As America’s students settle into a new school year, they’ll also be returning to their social studies classes — courses ostensibly about teaching students about history and how it applies to civic life. But when it comes to lesbian, gay, bisexual and transgender (LGBT) contributions to our history, these stories are often not only missing but mocked.
Imagine being Bryan Blaise, a student of Florida social studies teacher Jerry Buell, who advocated allowing gays to serve in the military — so that they could be the only ones on the front lines of battle. What was Buell teaching his class about gay people? One imagines it was nothing positive; this is the same man who responded to New York’s legalization of same-sex marriage by posting on his Facebook wall that the vote almost made him throw up and by calling same-sex marriage a “cesspool.”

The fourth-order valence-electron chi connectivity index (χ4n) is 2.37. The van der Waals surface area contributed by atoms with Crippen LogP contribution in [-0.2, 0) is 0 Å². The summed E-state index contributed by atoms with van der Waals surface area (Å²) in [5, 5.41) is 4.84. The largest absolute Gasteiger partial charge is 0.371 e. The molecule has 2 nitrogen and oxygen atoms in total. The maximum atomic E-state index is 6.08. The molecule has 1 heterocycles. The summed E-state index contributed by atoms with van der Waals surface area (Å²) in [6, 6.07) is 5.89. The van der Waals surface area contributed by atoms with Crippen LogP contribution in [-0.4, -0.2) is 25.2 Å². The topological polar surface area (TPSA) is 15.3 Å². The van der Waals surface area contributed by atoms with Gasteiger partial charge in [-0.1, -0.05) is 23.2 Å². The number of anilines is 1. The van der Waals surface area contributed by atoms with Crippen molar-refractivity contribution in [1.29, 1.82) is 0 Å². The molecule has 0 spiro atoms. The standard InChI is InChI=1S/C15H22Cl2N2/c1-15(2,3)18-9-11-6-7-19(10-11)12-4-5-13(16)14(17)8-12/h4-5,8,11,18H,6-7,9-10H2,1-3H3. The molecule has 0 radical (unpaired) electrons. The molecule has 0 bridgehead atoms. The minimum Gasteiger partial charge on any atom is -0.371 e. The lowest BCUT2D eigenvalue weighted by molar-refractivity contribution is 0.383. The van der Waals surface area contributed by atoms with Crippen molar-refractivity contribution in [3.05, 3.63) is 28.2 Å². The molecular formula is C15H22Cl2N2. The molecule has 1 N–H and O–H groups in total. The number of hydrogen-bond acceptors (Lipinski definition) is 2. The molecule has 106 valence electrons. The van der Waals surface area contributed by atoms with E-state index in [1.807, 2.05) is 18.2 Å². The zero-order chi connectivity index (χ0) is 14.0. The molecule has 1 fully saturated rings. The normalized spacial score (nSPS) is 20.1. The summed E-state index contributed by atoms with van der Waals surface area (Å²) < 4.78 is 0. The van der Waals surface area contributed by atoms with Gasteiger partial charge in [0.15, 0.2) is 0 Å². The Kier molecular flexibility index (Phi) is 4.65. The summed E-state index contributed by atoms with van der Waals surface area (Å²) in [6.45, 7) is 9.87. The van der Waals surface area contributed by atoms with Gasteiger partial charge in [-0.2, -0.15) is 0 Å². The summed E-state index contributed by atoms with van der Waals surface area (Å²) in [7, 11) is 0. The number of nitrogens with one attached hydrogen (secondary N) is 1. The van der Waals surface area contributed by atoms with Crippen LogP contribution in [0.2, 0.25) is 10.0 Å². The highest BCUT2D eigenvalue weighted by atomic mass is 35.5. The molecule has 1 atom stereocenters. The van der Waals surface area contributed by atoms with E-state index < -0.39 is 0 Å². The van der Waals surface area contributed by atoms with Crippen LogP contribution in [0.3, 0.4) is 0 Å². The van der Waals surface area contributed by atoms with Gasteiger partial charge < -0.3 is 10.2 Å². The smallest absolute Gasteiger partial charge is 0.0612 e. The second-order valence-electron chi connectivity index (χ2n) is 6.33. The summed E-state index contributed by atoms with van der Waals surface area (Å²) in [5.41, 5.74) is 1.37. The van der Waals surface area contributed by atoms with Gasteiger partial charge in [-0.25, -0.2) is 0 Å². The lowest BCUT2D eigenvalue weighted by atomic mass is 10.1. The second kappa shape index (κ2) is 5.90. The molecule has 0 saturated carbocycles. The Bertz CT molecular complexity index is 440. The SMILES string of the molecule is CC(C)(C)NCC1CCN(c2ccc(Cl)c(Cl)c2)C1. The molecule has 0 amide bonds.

There are many remarkable stories that Buell is likely still not teaching, like that of the daughter of migrant workers, Lupe Valdez, a Latina, lesbian Democrat who was elected Sheriff of Dallas County, Tex. Or Atlanta’s Alex Wan, who’d endured bullying for being Asian, a geek and gay, and who became the first openly gay Asian American elected in the Deep South.
Why do these omissions matter? First of all, excluding one group makes for incomplete, and therefore inaccurate, history. That should be reason enough. But since it isn’t, California passed a law that ensures that contributions by LGBT people are included — a law that simply joins the existing ones that already ensure that their schools teach about more than white, heterosexual men.